The main problem with this book for me was the ridiculous pacing (or lack thereof) and the gratuitous violence. I’m not opposed to violence in books and I do find it necessary sometimes. I have no problem reading it and I enjoy a well-written and well-planned action scene, no matter how jolting it is. This book was nonstop fighting, death, and gore. The entire plot is based around violence, but not to any sort of point. There’s supposed to be some deeper story about Emmett’s connection to this community that fights against these supernatural creatures but that is completely washed over by poorly-timed fight scenes. Each fight scene lapses into short, badly-written “development scenes” that only ever result in the characters finding themselves in a new fight scene. The moments between don’t build the characters or explain anything. Besides being annoyed and a little grossed out by all the violence, I was confused. It was an unpleasant combination and I almost didn’t finish the book.

Character development was also largely nonexistent. One of the main characters (supposedly) is Amala and without giving anything away, she is not developed at all in the story but yet, it’s clear that by the end, we are supposed to like her. I don’t buy into characters like that. The author has to work to make the audience enjoy or hate or feel something about the character and Alexander only really did that with Emmett (and even that fell apart) and Kieran, the only other character who has something of a personality that is unfortunately ultimately subjugated beneath the violence. **MINOR SPOILER** Most of the characters the reader is introduced to are immediately killed or disappear as soon as they are introduced. Their deaths are disgusting but not emotional, leaving the reader feel a sense of pointlessness to any of the new characters who get introduced. **END SPOILER**

Overall, this book completely missed the mark for me. Not one thing from the plot to the characters were well-developed and at the end, I just felt disappointed, confused, and extremely disturbed by all the unnecessary violence.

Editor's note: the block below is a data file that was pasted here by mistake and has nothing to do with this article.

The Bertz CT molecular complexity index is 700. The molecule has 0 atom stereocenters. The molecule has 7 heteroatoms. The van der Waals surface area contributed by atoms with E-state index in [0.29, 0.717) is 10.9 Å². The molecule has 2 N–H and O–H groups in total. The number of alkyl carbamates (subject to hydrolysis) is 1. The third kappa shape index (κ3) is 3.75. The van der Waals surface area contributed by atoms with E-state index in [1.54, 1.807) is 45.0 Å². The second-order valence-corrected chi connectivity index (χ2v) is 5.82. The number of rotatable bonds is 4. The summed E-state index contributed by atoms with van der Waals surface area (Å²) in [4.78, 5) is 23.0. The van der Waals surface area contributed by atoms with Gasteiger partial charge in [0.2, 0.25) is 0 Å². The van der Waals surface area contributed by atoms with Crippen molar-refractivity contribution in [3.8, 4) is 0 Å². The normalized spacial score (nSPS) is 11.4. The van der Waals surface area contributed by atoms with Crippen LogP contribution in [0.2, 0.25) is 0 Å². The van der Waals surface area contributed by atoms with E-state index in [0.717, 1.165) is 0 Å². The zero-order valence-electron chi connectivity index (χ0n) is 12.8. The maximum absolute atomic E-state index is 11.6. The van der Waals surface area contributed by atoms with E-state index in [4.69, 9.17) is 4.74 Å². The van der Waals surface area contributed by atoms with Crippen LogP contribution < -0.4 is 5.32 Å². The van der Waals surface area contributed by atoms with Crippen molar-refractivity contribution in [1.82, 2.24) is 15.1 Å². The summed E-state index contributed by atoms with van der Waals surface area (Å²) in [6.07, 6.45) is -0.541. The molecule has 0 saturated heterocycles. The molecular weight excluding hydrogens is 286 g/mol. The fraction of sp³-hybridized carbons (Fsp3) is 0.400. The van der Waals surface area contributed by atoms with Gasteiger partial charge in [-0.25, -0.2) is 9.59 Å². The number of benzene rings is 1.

Review: The Cuckoo’s Calling by Robert Galbraith (aka J.K. Rowling)

Rating: ★★★★★

Genre: Mystery
Pages: 455
Format: Audiobook
Publication Date: April 30, 2013

Summary:  After losing his leg to a land mine in Afghanistan, Cormoran Strike is barely scraping by as a private investigator. Strike is down to one client, and creditors are calling. He has also just broken up with his longtime girlfriend and is living in his office. Then John Bristow walks through his door with an amazing story: His sister, the legendary supermodel Lula Landry, known to her friends as the Cuckoo, famously fell to her death a few months earlier. The police ruled it a suicide, but John refuses to believe that. The case plunges Strike into the world of multimillionaire beauties, rock-star boyfriends, and desperate designers, and it introduces him to every variety of pleasure, enticement, seduction, and delusion known to man.

Review: Yes, I only read this because J.K. Rowling was revealed as the author. No, her being the author will not effect my review. Now that that’s over with, onto the review and a confession. The confession is I’ve never really read, nor liked, mystery novels. I know that the mystery novel is literature’s first and favorite genre, but I’ve never felt compelled towards it. If more mystery novels are like this, I would like to read them so please recommend them to me. I found this book interesting and fun to read and it really made me interested in the mystery genre.

I liked that there were dozens of possible subjects, multiple people with shaky alibis and motive, and an entire lifetime of mystery surrounding Lula Landry. I didn’t think I was going to like Strike at first because he’s a bit of a brute but he’s an interesting character and an even more interesting PI. Underestimated, scared, and yet unwilling to let emotions and situation detract him from his work, he’s the perfect detective. His assistant, Robin plays off him perfectly in my mind and enriches the story. She softens his edges and continues to amaze him with her natural abilities to predict his needs and perform detective work.

All in all, I thoroughly enjoyed this read. I liked the audiobook because there was so much dialogue and the reader did all the different voices so well. I just checked Goodreads and a sequel is planned for 2014. Call me a band-wagoner, but I am so excited.

Review: Crazy Rich Asians by Kevin Kwan

Rating: ★★★★★

Genre: Fiction
Pages: 416
Format: Audio Book
Publication Date: June 11, 2013

Summary:  When Rachel Chu agrees to spend the summer in Singapore with her boyfriend, Nicholas Young, she envisions a humble family home, long drives to explore the island, and quality time with the man she might one day marry. What she doesn’t know is that Nick’s family home happens to look like a palace, that she’ll ride in more private planes than cars, and that with one of Asia’s most eligible bachelors on her arm, Rachel might as well have a target on her back. Initiated into a world of dynastic splendor beyond imagination, Rachel meets Astrid, the It Girl of Singapore society; Eddie, whose family practically lives in the pages of the Hong Kong socialite magazines; and Eleanor, Nick’s formidable mother, a woman who has very strong feelings about who her son should–and should not–marry.